Beards make good business, even after ‘peak beard’

The increasing popularity of beards has led to a boom in facial grooming products for men. Much like beards themselves, this trend seems set to keep on growing

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The past few years have seen an explosion in the popularity of beards. No longer the preserve of geography teachers, beards have become a serious fashion statement. As with all trends, this has resulted in a growing business to support it; from specialist beard trimmers to grooming products, the business of beards has been booming. However, increasingly, there is talk of the beard craze reaching its climax. We have, some insist, reached ‘peak beard’. And this would potentially mean that all the businesses built up around the maintenance and grooming of beards were set to see their profits and customer bases trimmed down.

History repeating
The popularity of beards has ebbed and flowed throughout history. In the 18th century, “men were almost entirely clean-shaven”, wrote Alun Withey, a medical historian at the University of Exeter, in the The Telegraph. “The face of the enlightened gentleman was smooth, his face youthful and his countenance clear, suggesting a mind that was also open.” In this era, the beard had rebellious connotations; outcasts, rebels and radicals opted for facial hair.

This all changed in the 19th century. Beards became a new symbol of masculinity, as well as a supposed guarantor of good health. From legendary politicians to towering literary figures, the beard was seen as a symbol of strength and vigour. At the same time, according to Withey, “medical reasons for beard wearing were even put forward”. Britain’s Victorian era was “a period obsessed with eradicating germs”, and “some doctors argued that beards filtered out germs before they could get into the nose or throat”.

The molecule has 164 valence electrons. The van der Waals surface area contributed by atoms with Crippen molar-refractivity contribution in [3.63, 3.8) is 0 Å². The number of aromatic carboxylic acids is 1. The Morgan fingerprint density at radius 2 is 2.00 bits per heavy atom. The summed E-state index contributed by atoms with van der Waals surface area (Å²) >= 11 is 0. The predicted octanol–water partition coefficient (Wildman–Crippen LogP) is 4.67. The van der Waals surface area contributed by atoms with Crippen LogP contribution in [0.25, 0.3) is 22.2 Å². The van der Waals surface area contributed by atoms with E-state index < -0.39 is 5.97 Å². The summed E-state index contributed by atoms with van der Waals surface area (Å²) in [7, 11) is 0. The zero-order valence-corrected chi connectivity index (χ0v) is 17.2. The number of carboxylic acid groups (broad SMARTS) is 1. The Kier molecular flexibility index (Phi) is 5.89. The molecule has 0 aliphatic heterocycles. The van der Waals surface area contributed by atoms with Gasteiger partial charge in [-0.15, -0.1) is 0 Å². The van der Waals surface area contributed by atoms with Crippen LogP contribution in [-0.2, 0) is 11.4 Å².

From evolutionary psychology to circular theories about how beards are part of a cultural trend to casualisation, most explanations have been lacking

Business Insider quoted the historian Christopher Oldstone-Moore as saying: “The Victorian obsession with air quality saw the beard promoted as a sort of filter. A thick beard, it was reasoned, would capture the impurities before they could get inside the body. Others saw it as a means of relaxing the throat, especially for those whose work involved public speaking. Some doctors were even recommending that men grew beards to avoid sore throats.”

After a period of bare-faced austerity, beards saw another revival in the 1960s, gaining an association with political radicalism and counterculture.

The 2010s saw the beard revived once again. Beards became not only ‘cool’, but also wildly popular. As the magazine Mankind noted: “Beards are currently being seen on everyone from A-listers Jake Gyllenhaal and Ryan Gosling, to the guy serving you drinks on a Friday night. [It seems] that the entire male population is ditching the fresh-faced look and growing a beard.”

A whole host of explanations have been offered for this regrowth in beard popularity. But from evolutionary psychology – which conveniently forgets beards have not always been popular – to circular theories about how beards are part of a cultural trend to casualisation, most explanations have been lacking.

Bristling business
Whatever is behind the trend, a whole raft of beard-support businesses have sprung up alongside it. CNBC reported products associated with beard grooming have seen large profit growth: “In a 2015 research report, Euromonitor said men’s toiletries – which include new products such as beard balms, oils, shampoos and conditioners – grew by four percent to $3.4bn.”